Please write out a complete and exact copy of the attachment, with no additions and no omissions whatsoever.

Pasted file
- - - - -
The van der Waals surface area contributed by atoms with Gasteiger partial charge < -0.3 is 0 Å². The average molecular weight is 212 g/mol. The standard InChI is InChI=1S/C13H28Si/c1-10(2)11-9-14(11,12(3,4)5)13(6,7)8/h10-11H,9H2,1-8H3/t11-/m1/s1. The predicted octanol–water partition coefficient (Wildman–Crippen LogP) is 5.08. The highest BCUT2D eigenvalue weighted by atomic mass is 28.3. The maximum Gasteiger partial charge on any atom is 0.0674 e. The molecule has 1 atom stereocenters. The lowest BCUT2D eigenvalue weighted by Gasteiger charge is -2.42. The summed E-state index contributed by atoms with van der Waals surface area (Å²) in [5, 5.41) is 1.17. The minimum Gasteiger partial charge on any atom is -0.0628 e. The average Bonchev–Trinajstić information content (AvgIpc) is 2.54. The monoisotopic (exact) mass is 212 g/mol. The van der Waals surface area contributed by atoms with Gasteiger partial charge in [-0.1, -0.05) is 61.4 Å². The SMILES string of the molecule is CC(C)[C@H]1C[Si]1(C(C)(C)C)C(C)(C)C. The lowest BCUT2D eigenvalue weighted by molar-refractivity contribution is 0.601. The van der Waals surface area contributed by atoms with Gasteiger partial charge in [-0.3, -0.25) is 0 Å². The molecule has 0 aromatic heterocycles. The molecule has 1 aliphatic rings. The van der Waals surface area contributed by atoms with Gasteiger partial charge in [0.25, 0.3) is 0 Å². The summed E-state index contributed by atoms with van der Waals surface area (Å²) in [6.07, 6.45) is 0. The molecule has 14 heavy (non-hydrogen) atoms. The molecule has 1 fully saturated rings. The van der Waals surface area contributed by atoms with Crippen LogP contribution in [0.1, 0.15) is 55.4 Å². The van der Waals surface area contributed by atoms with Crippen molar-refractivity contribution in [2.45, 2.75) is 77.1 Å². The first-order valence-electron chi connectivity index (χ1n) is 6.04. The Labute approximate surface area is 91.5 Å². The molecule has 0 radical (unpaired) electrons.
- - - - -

The van der Waals surface area contributed by atoms with Gasteiger partial charge < -0.3 is 0 Å². The average molecular weight is 212 g/mol. The standard InChI is InChI=1S/C13H28Si/c1-10(2)11-9-14(11,12(3,4)5)13(6,7)8/h10-11H,9H2,1-8H3/t11-/m1/s1. The predicted octanol–water partition coefficient (Wildman–Crippen LogP) is 5.08. The highest BCUT2D eigenvalue weighted by atomic mass is 28.3. The maximum Gasteiger partial charge on any atom is 0.0674 e. The molecule has 1 atom stereocenters. The lowest BCUT2D eigenvalue weighted by Gasteiger charge is -2.42. The summed E-state index contributed by atoms with van der Waals surface area (Å²) in [5, 5.41) is 1.17. The minimum Gasteiger partial charge on any atom is -0.0628 e. The average Bonchev–Trinajstić information content (AvgIpc) is 2.54. The monoisotopic (exact) mass is 212 g/mol. The van der Waals surface area contributed by atoms with Gasteiger partial charge in [-0.1, -0.05) is 61.4 Å². The SMILES string of the molecule is CC(C)[C@H]1C[Si]1(C(C)(C)C)C(C)(C)C. The lowest BCUT2D eigenvalue weighted by molar-refractivity contribution is 0.601. The van der Waals surface area contributed by atoms with Gasteiger partial charge in [-0.3, -0.25) is 0 Å². The molecule has 0 aromatic heterocycles. The molecule has 1 aliphatic rings. The van der Waals surface area contributed by atoms with Gasteiger partial charge in [0.25, 0.3) is 0 Å². The summed E-state index contributed by atoms with van der Waals surface area (Å²) in [6.07, 6.45) is 0. The molecule has 14 heavy (non-hydrogen) atoms. The molecule has 1 fully saturated rings. The van der Waals surface area contributed by atoms with Crippen LogP contribution in [0.1, 0.15) is 55.4 Å². The van der Waals surface area contributed by atoms with Crippen molar-refractivity contribution in [2.45, 2.75) is 77.1 Å². The first-order valence-electron chi connectivity index (χ1n) is 6.04. The Labute approximate surface area is 91.5 Å². The molecule has 0 radical (unpaired) electrons.